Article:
Diesel engines are perfect for trucks and vehicles that are required to travel long distances, especially those moving heavy cargo. They last longer than gasoline engines and maintenance is generally low cost, though more frequent oil and filter changes are required to keep them running smoothly.
The urea injection system also needs to be refilled which is responsible for reducing nitrogen oxide emissions. This, along with regular oil and filter changes will keep your diesel vehicle going the distance without any hiccups.
A conventional gasoline-powered engine does not start aging prematurely if you get sloppy with the maintenance; however, the same approach towards a diesel engine can ruin it. This also applies to changing filters; a dirty one adversely affects your gas-powered vehicle, but when it comes to a diesel engine, you’re looking at a clogged fuel injection system, not to mention how much it might cost to get professional help to remedy the problems.
A good rule of thumb is to never take a DIY approach towards cleaning or making adjustments to the fuel injectors. Follow the instructions in the owner’s manual, and your diesel engine can easily crank out over a 100,000 miles. It’s no surprise truckers prefer diesels when it comes to the ‘long haul’ since they are tough and reliable, including low maintenance costs.
Diesels are generally designed to let the owner perform everyday maintenance drills without having to dish out too much cash or time. The first thing you should reach for when it comes to maintenance is your owner’s manual.
If, for some reason, replacement or maintenance process for a specific system or part isn’t mentioned in the manual, or you misplaced yours, simply contact your dealership and ask the Parts Department to provide a copy of the service manual. Some public libraries and even bookstores will have these available. If all else fails, you could Google it up.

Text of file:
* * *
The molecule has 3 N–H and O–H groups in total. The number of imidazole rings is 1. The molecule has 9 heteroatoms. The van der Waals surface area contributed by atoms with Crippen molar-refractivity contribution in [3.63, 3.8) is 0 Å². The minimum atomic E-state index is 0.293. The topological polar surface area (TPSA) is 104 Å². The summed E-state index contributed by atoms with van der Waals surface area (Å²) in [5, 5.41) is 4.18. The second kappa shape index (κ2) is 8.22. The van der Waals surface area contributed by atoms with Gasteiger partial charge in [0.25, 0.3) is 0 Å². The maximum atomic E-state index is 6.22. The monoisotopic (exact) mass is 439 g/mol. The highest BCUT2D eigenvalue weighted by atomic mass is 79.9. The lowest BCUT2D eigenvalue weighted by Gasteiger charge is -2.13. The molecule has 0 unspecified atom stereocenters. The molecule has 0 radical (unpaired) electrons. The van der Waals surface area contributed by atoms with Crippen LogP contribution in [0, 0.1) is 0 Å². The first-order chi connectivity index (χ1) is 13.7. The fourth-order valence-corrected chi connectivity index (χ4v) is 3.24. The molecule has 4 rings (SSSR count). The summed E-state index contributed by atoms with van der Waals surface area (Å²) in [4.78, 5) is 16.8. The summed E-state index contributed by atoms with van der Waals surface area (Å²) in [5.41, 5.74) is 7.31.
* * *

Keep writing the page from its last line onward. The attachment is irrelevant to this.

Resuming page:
Examine the manual’s sections carefully; perhaps some maintenance procedures can be done yourself. It is still highly recommended you take your diesel truck or vehicle to an authorized dealership for the very first checkup and maintenance/service. You might also ask them where the DIY maintenance parts are located and they should be happy to oblige.
At a glance, some typical maintenance tasks associated with a diesel engine are:
- Changing lubricating oil
- Changing air filter
- Changing fuel filter
- “Bleeding” the fuel system, and;
- Draining the water separators
In addition, incorporate these tips to ensure your diesel engine runs smoothly throughout the year:
- Frequent oil and filter changes are important; refer to the owner’s manual for maintenance frequency though most truckers and diesel vehicle owners will tell you that every 3,000 to 5,000 miles is good, depending on usage.
- Oil filters replaced must, at the bare minimum, meet OEM filter manufacturer recommendations.
- When you’re at the pump for fuel, it’s always a good idea to add some diesel treatment. This will keep fuel impurities out of your engine.
- Idling for long periods must be avoided.
- Get the engine water separator drained. This part is responsible for filtering out water from the fuel. You can find it near the fuel filter. If your vehicle doesn’t come with one, you should have one installed as it can save money down the line on possible repairs.
- Gaskets need to be checked from time to time as they run under very hot conditions. If you come across a leaking gasket, you need to have the entire set replaced. If one’s going, the others are bound to follow.
Diesel engine maintenance is significantly less costly to maintain, compared to a regular engine. All you have to do is play your part and get the maintenance done as and when the schedule demands. Take all these tips into account to get the most performance out of your diesel vehicle, while improving longevity.
Apart from the engine, there are other diesel vehicle parts that need equal attention and regular maintenance. Find the right diesel truck tools to keep your heavy vehicle running smoothly.